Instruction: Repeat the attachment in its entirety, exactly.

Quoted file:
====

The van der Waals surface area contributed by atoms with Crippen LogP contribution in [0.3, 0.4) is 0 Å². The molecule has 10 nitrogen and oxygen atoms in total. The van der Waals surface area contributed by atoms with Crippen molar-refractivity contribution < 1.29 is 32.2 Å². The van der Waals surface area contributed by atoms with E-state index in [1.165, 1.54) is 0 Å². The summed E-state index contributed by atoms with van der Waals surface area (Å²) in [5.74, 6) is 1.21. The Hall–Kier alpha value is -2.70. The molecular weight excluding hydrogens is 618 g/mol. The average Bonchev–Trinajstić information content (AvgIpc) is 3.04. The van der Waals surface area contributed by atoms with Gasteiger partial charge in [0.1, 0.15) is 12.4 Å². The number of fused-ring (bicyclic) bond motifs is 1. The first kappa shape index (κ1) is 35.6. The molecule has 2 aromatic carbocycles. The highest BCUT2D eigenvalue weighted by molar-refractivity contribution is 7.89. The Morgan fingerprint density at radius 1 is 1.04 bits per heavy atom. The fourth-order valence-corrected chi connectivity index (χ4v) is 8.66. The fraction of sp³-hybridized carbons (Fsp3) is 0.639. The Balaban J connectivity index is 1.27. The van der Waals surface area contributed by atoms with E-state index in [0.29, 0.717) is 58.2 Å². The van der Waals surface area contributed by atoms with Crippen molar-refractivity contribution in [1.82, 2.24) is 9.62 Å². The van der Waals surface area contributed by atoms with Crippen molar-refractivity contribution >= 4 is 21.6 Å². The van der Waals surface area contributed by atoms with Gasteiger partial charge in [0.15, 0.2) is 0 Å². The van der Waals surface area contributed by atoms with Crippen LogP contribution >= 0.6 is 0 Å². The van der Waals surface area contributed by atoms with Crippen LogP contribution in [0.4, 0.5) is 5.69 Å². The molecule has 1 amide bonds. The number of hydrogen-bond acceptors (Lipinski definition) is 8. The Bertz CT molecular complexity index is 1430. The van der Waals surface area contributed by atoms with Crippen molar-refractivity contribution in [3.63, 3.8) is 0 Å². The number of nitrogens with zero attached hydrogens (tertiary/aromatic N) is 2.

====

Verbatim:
The van der Waals surface area contributed by atoms with Crippen LogP contribution in [0.3, 0.4) is 0 Å². The molecule has 10 nitrogen and oxygen atoms in total. The van der Waals surface area contributed by atoms with Crippen molar-refractivity contribution < 1.29 is 32.2 Å². The van der Waals surface area contributed by atoms with E-state index in [1.165, 1.54) is 0 Å². The summed E-state index contributed by atoms with van der Waals surface area (Å²) in [5.74, 6) is 1.21. The Hall–Kier alpha value is -2.70. The molecular weight excluding hydrogens is 618 g/mol. The average Bonchev–Trinajstić information content (AvgIpc) is 3.04. The van der Waals surface area contributed by atoms with Gasteiger partial charge in [0.1, 0.15) is 12.4 Å². The number of fused-ring (bicyclic) bond motifs is 1. The first kappa shape index (κ1) is 35.6. The molecule has 2 aromatic carbocycles. The highest BCUT2D eigenvalue weighted by molar-refractivity contribution is 7.89. The Morgan fingerprint density at radius 1 is 1.04 bits per heavy atom. The fourth-order valence-corrected chi connectivity index (χ4v) is 8.66. The fraction of sp³-hybridized carbons (Fsp3) is 0.639. The Balaban J connectivity index is 1.27. The van der Waals surface area contributed by atoms with E-state index in [0.29, 0.717) is 58.2 Å². The van der Waals surface area contributed by atoms with Crippen molar-refractivity contribution in [1.82, 2.24) is 9.62 Å². The van der Waals surface area contributed by atoms with Crippen molar-refractivity contribution >= 4 is 21.6 Å². The van der Waals surface area contributed by atoms with Gasteiger partial charge in [0.15, 0.2) is 0 Å². The van der Waals surface area contributed by atoms with Crippen LogP contribution >= 0.6 is 0 Å². The van der Waals surface area contributed by atoms with Crippen LogP contribution in [0.4, 0.5) is 5.69 Å². The molecule has 1 amide bonds. The number of hydrogen-bond acceptors (Lipinski definition) is 8. The Bertz CT molecular complexity index is 1430. The van der Waals surface area contributed by atoms with Crippen molar-refractivity contribution in [3.63, 3.8) is 0 Å². The number of nitrogens with zero attached hydrogens (tertiary/aromatic N) is 2.